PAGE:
Ex-Defence chiefs warn of terror threat after MoD confirms 5,300 army jobs will be sacrificed in 2014
Soldiers in Afghanistan face sack on return
A plea has been made tonight to ring-fence defence spending from further Government cuts in order to deal with a “generational” terrorist threat from Islamic extremists around the world.
The Former First Sea Lord West warned ministers that their “rhetoric” over defence spending wasn’t “backed up by funds” as it emerged that thousands of soldiers serving in Afghanistan this year face losing their jobs in a third round of redundancies in 2014.
Today the Government announced that 5,300 army personnel are to be handed their notice in June as the Ministry of Defence tries to reduce the number of full-time soldiers to 82,000.
Any soldier preparing for, deployed on, or recovering from operations on 18 June will not be made redundant against their wishes this time – but the MoD said those exempt would not be protected from a further tranche of job losses next year, which will also affect medics and dentists in the Royal Navy and RAF. The redundancies arise from the 2010 Strategic Defence and Security Review designed to cut the size of the regular armed forces and make-up the numbers by using more Territorials.
The Chief of the General Staff General Sir Peter Wall said he recognised the “unwelcome uncertainty and pressure” for those affected but added the cuts were unavoidable.
“For some it may present an opportunity; for others it will curtail their service prematurely,” he said. “Our aim now is to apply the process as fairly as possible and to prepare to support those individuals who are selected as they and their families transition to civilian life.”
But former Defence chiefs criticised the decision at a time when the armed forces are facing multiple challenges around the world. “If you wish to intervene, even in a small way militarily, [in a country] then you must adequately fund the military to be able to do it,” said Lord West.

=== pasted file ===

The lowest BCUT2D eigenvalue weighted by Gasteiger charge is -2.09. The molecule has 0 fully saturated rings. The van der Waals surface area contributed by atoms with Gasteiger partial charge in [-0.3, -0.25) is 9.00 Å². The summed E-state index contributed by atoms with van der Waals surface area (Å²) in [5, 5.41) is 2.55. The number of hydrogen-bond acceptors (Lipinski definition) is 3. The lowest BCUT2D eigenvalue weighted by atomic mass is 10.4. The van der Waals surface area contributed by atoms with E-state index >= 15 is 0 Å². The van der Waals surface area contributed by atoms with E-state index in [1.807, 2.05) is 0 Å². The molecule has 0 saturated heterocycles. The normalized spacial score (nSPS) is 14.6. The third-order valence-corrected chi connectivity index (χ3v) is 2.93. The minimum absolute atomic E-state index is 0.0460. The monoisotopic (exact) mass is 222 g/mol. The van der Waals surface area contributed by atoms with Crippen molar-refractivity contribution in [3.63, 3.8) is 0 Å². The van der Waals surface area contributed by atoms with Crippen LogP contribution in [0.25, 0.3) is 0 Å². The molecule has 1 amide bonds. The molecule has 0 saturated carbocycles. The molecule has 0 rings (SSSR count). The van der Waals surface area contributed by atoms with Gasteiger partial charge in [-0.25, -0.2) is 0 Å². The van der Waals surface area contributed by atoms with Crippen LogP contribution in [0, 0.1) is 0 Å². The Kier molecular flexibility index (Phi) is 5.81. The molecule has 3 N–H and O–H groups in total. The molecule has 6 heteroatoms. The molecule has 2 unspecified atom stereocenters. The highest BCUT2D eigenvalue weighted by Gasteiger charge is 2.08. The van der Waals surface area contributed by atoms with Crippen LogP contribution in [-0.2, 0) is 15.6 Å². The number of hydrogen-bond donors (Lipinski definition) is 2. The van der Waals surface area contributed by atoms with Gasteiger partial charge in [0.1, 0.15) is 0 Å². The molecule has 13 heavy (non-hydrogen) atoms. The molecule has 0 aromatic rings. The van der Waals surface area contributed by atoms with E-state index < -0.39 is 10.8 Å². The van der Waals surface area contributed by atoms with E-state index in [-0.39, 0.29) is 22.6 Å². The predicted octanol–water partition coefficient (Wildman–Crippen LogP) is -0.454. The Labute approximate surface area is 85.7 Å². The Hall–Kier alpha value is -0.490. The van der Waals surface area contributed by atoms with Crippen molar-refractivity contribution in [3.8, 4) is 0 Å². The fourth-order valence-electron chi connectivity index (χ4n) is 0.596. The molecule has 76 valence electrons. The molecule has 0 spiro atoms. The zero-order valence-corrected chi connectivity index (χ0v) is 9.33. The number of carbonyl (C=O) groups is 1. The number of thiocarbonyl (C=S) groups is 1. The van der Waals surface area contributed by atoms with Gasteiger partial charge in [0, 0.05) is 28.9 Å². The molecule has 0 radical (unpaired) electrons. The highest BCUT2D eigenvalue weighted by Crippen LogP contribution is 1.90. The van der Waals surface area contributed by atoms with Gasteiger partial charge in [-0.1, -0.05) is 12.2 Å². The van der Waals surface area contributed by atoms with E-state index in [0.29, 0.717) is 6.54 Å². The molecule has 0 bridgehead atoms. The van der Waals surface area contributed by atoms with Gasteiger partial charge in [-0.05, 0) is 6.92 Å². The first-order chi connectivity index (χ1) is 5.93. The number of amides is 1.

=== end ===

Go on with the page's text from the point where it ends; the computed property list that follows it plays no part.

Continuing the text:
“And if you think back, we’ve had the Libya operation, very shortly after the Defence and Security Review. [David Cameron] is now talking about what’s happening in Mali and I have real concerns that actually the rhetoric and the strutting of the world stage by some of our prime ministers isn’t backed up by sufficient funds for the military.”
Labour also urged the Government to revisit its defence review, which it said had been “exposed” by conflict and incidents in Mali, Algeria and Libya.
“One certainty is the heroes of today could be sacked tomorrow,” said shadow Defence Secretary Jim Murphy.
“The Prime Minister rightly spoke of the urgency of the Islamist terror threat to the UK from North Africa but, in a ‘carry on regardless’ strategy, serious skills in the Army are being lost.
“Not enough is being done to rebalance our forces towards new threats and a changed role.”
But Defence Secretary Philip Hammond said: “Unfortunately redundancies are unavoidable due to the size of the defence deficit that this Government inherited.
“We will have smaller armed forces but they will be properly equipped and well funded, unlike before. These redundancies will not affect current operations in Afghanistan, where our armed forces continue to fight so bravely on this country’s behalf.”
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